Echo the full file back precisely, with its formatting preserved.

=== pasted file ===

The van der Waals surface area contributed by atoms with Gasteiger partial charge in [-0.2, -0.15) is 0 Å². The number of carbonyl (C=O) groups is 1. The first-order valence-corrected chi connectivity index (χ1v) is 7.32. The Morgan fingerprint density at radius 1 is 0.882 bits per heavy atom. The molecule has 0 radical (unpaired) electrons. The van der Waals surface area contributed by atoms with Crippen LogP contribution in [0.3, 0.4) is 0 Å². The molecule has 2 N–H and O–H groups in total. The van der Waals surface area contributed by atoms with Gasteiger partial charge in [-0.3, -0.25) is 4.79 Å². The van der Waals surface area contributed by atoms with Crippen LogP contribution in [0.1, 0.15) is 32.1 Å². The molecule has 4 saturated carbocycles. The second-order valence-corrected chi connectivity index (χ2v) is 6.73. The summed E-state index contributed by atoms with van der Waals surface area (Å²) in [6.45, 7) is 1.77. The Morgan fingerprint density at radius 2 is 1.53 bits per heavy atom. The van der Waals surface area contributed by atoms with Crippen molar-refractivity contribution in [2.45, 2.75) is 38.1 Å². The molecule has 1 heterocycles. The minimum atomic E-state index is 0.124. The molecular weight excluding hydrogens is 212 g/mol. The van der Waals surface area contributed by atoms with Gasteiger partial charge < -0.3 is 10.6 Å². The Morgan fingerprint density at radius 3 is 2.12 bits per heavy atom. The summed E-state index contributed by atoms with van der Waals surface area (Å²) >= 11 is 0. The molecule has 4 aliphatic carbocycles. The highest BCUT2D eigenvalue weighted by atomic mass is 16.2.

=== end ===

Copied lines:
The van der Waals surface area contributed by atoms with Gasteiger partial charge in [-0.2, -0.15) is 0 Å². The number of carbonyl (C=O) groups is 1. The first-order valence-corrected chi connectivity index (χ1v) is 7.32. The Morgan fingerprint density at radius 1 is 0.882 bits per heavy atom. The molecule has 0 radical (unpaired) electrons. The van der Waals surface area contributed by atoms with Crippen LogP contribution in [0.3, 0.4) is 0 Å². The molecule has 2 N–H and O–H groups in total. The van der Waals surface area contributed by atoms with Gasteiger partial charge in [-0.3, -0.25) is 4.79 Å². The van der Waals surface area contributed by atoms with Crippen LogP contribution in [0.1, 0.15) is 32.1 Å². The molecule has 4 saturated carbocycles. The second-order valence-corrected chi connectivity index (χ2v) is 6.73. The summed E-state index contributed by atoms with van der Waals surface area (Å²) in [6.45, 7) is 1.77. The Morgan fingerprint density at radius 2 is 1.53 bits per heavy atom. The van der Waals surface area contributed by atoms with Crippen molar-refractivity contribution in [2.45, 2.75) is 38.1 Å². The molecule has 1 heterocycles. The minimum atomic E-state index is 0.124. The molecular weight excluding hydrogens is 212 g/mol. The van der Waals surface area contributed by atoms with Gasteiger partial charge < -0.3 is 10.6 Å². The Morgan fingerprint density at radius 3 is 2.12 bits per heavy atom. The summed E-state index contributed by atoms with van der Waals surface area (Å²) >= 11 is 0. The molecule has 4 aliphatic carbocycles. The highest BCUT2D eigenvalue weighted by atomic mass is 16.2.